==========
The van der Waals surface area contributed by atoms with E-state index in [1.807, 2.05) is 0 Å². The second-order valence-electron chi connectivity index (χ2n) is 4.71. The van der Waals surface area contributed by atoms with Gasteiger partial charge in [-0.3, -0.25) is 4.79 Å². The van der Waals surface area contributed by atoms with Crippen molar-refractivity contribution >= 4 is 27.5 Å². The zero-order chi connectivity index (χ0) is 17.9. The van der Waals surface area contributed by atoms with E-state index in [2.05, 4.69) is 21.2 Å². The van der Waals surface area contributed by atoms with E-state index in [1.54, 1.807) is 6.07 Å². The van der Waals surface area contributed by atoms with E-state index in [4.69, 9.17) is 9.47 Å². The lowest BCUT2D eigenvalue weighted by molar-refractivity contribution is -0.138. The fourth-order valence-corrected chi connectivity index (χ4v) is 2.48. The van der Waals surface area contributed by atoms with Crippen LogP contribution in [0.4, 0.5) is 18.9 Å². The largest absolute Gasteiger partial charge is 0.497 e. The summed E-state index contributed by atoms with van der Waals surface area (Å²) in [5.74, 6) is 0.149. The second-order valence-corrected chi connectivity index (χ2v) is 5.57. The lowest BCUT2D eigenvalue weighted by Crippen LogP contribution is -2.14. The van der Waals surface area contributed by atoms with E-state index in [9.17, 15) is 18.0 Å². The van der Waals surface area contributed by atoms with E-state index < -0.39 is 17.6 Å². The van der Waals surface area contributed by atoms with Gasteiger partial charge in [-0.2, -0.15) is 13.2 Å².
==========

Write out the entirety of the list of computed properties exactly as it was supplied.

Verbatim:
The van der Waals surface area contributed by atoms with E-state index in [1.807, 2.05) is 0 Å². The second-order valence-electron chi connectivity index (χ2n) is 4.71. The van der Waals surface area contributed by atoms with Gasteiger partial charge in [-0.3, -0.25) is 4.79 Å². The van der Waals surface area contributed by atoms with Crippen molar-refractivity contribution >= 4 is 27.5 Å². The zero-order chi connectivity index (χ0) is 17.9. The van der Waals surface area contributed by atoms with E-state index in [2.05, 4.69) is 21.2 Å². The van der Waals surface area contributed by atoms with E-state index in [1.54, 1.807) is 6.07 Å². The van der Waals surface area contributed by atoms with E-state index in [4.69, 9.17) is 9.47 Å². The lowest BCUT2D eigenvalue weighted by molar-refractivity contribution is -0.138. The fourth-order valence-corrected chi connectivity index (χ4v) is 2.48. The van der Waals surface area contributed by atoms with Crippen LogP contribution in [0.4, 0.5) is 18.9 Å². The largest absolute Gasteiger partial charge is 0.497 e. The summed E-state index contributed by atoms with van der Waals surface area (Å²) in [5.74, 6) is 0.149. The second-order valence-corrected chi connectivity index (χ2v) is 5.57. The lowest BCUT2D eigenvalue weighted by Crippen LogP contribution is -2.14. The van der Waals surface area contributed by atoms with E-state index in [9.17, 15) is 18.0 Å². The van der Waals surface area contributed by atoms with E-state index < -0.39 is 17.6 Å². The van der Waals surface area contributed by atoms with Gasteiger partial charge in [-0.2, -0.15) is 13.2 Å².